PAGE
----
The President inquired about the final target of the Minuteman program. Secretary Douglas said there was no target beyond 400 missiles by the end of Calendar Year 1963. There was no authorization for production facilities beyond the creation of this first facility and no firm plans for more than 400 missiles to be produced by 1963. He added that there would have to be substantial funding for the Minuteman program in 1962. The President said we were inclined to say what the final figure for production of a missile would be as soon as we start producing it. Secretary Douglas said he was conservative as to the final figure. He refused to go beyond the figure of 400 missiles at the end of 1963, although the figure of 800 missiles at the end of 1964 had come up for discussion. The President said perhaps we should go crazy and produce 10,000 Minutemen. Secretary Douglas believed the Department of Defense proposals were reasonable if we were to attain a substantial operational capability during the important period of time down to mid-1963. The President pointed out that we would have Atlas, Titan, Polaris, and Minuteman missiles soon. Secretary Douglas said we would have 130 Atlas missiles by the end of 1962 at the rate of ten missiles per squadron, plus some additional missiles for the last six squadrons. We would have 70 Titan missiles at the end of 1962 at the rate of ten per squadron. We would have either 144 or 160 Polaris missiles by mid-1963. Admiral Burke said we would have nine or ten Polaris submarines then, depending upon the FY [Page 391] 1961 budget. The President said he calculated that we would have 750 long-range missiles at the end of 1963, counting Polaris and counting the 400 Minutemen mentioned by Secretary Douglas earlier. Secretary Douglas said that by mid-1963, including the Polaris, we had programmed about 500 missiles. It was estimated that the Russians would have just over 500 missiles at that time. Mr. Dulles pointed out that there was a split in the National Intelligence Estimate as to the number of Soviet missiles.4 Mr. Herter inquired about the mobile land-based Polaris missiles in Europe. Secretary Douglas believed we could not count on the deployment of many land-based Polaris missiles in Europe if we had to depend on their production in Europe. The President asked why the European countries should not buy the land-based Polaris from the U.S. Secretary Douglas believed the land-based Polaris should be purchased from us. However, there were difficult questions of deployment regarding the land-based Polaris in Europe, questions as to whether the weapons should be deployed by heavy road machinery, by barges or by trains. The President said there should be no difficulty in transporting the missiles, since he recalled that Navy boats had been hauled across Europe for operations on the Rhine during World War II.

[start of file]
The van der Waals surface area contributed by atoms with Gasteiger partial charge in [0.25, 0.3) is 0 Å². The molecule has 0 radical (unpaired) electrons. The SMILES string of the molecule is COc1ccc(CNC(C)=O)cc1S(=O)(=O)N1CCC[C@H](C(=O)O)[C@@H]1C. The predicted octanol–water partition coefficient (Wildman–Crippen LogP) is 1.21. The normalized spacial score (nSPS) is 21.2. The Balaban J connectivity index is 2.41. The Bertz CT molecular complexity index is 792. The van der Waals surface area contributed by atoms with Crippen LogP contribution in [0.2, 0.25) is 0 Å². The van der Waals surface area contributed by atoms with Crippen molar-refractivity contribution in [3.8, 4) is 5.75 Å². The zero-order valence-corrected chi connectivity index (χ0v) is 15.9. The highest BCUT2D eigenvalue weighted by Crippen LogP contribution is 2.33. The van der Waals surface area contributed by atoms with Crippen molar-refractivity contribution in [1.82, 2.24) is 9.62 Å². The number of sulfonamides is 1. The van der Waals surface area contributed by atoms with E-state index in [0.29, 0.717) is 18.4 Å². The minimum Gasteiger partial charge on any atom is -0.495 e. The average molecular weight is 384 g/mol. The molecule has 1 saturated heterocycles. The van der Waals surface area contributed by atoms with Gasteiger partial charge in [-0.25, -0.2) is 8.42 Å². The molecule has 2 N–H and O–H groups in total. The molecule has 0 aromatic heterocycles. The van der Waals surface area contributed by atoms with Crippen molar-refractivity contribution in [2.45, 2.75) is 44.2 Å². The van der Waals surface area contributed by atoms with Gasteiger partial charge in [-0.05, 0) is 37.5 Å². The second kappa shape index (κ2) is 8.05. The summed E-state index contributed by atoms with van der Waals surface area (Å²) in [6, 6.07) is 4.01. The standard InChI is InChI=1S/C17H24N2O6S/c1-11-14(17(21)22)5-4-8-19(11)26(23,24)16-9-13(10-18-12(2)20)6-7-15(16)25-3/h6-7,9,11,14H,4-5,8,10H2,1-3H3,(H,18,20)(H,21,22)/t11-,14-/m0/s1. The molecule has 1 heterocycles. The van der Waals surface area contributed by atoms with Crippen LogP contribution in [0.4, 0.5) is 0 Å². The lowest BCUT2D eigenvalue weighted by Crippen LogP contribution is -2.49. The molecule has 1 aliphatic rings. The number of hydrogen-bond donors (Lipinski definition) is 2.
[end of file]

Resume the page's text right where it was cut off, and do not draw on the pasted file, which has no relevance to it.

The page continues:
With respect to the proposals of the Department of Defense for commitment of Minuteman to production and for an initial operational force objective, the President said he was willing to give his approval, but he would like to keep in close touch with tests of this missile. Secretary Douglas said there would be a full-scale test firing of Minuteman in September or towards the end of the year. The President said we had gambled so much on our missile program since 1955 that we might as well take another gamble. Mr. Stans felt it would be desirable to total up the procurement and facilities cost of all our missiles in an effort to determine what the cost would be in 1963. The President said he hoped the Department of Defense would be as eloquent in suggesting the abandonment of unnecessary weapons systems as it had been in proposing the commitment of Minuteman to production.